‘E-ma’

Observing last Monday two kabiteros (stone builder) haul big stones and form a mosaic of stone masonry along Halsema National Highway, this not-so simple handiwork of kabite (stone walls) brings out to the fore the truth that probably the one who said “you can’t hold the moon in your hand, (e-ma)” may have sorely missed a point.

You still remember the song taught to you during elementary days of, “I have two hands/the left and the right/Hold them up high/So clean and bright/Clap them softly, one, two three/Clean little hands are good to see.”

Yes, you do, gentlemen and gentlewomen and gentlewomen and gentlemen.

Watching the two kabiteros do their job, this blockhead of a laborer who’s remarkable for always being absent-minded, has drawn a conclusion that he thinks the hand is certainly most important part of the human body rather than the head.

That when it comes to heads versus the hands, the ima is surely going to win.

Certainly, because, this daily laborer who never learned the art of kabite, and most singularly having the knack of doing everything the wrong way, firmly believes the hand being most significant than the head.

He is of the firm conviction that the head is merely a bulbous root growing between the shoulders, a mere appendage just to put a hat upon, fill up the hallow of a wig or have the haircut.

Just take an example of this poor creature of a laborer who has a bitter head and being the most bitter man in the world.

He was born on a bitter cold day, when the sky and the clouds were bitter, and everybody was bitter around him. He came into the world in bitter times and has been growing bitter ever since.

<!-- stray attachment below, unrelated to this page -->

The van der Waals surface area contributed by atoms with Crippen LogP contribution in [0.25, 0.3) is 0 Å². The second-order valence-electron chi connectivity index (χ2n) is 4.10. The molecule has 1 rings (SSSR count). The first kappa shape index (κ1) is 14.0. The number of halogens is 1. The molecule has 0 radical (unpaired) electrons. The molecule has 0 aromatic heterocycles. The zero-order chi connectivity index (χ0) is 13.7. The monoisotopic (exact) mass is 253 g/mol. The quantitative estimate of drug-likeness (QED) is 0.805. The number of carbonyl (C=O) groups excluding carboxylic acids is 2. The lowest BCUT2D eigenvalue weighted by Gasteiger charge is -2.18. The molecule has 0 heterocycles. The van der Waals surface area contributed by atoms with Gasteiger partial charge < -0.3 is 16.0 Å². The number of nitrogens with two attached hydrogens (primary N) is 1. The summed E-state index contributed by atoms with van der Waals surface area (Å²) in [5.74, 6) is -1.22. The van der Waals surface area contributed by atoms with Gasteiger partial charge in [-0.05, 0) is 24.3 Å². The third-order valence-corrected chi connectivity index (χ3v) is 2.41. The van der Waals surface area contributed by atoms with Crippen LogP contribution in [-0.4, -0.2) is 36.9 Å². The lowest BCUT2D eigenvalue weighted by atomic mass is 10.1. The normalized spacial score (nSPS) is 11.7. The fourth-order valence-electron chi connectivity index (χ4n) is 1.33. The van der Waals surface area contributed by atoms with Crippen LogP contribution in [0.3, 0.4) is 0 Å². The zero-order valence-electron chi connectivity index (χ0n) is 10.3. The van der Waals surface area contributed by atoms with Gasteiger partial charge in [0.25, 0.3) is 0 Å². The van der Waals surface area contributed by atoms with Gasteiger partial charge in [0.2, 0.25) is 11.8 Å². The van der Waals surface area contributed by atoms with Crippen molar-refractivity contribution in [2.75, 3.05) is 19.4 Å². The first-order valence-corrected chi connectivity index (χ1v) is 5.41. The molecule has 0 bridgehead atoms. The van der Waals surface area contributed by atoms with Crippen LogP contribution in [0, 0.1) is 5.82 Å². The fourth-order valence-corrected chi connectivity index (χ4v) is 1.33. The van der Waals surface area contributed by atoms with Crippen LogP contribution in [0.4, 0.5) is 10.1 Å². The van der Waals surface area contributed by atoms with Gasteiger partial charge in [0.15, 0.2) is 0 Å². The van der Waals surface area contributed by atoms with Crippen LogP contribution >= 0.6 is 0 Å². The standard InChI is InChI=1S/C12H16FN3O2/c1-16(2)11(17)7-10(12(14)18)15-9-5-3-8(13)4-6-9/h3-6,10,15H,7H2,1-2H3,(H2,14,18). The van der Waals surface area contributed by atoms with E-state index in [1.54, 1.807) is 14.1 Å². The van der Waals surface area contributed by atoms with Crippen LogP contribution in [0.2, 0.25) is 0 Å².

He likes to eat things that have a bitter taste like parya and the like.

So, if kabiteros can form that magical mosaic of stone masonry and you have clean hands good to see, then surely, the moon can be held in the cusp of the hand.

Look at another way: When a mortal loses a hand, that of course, is incapacity or being physically challenged. But such mortal can still function, despite the limitation.

However, if a mortal loses his/her head, that’s the end of the troubles of such mortal and never can such mortal complain, whine or sue in court.

Let’s angle it still another way. Supposing a mortal is born without a head, that would cut an eerie and strange sort of human being.  Just like the story of the headless horseman in the story, “The Legend of Sleepy Hallow.”

You don’t know the story? Well, During the American Revolutionary War, a soldier with the British forces fighting the American revolutionaries was killed. He was decapitated by artillery fire. The British retrieved his body but couldn’t find the head.

Ever since, according to legend, that soldier rose from the grave as a malevolent ghost, furiously hunting for his head.

Now, back to a mortal born without a head. We would surmise that such headless being will be a good neighbor, a good citizen, and might even pass the examination to become a dedicated police officer to protect us.

For in the requirements to apply as police officer in the Philippine National Police (PNP), nothing in it bars a headless figure, in applying to be a rookie police officer, in like manner that nothing literally bars anyone without a head to apply for any job.

But without a hand, applying as police officer can be a big, real and tough problem.

The problem becomes bigger and most complicated when a mortal, born without a head and a hand, applies for a job.

See! We cannot climb the ladder to labor with our hands in our pockets.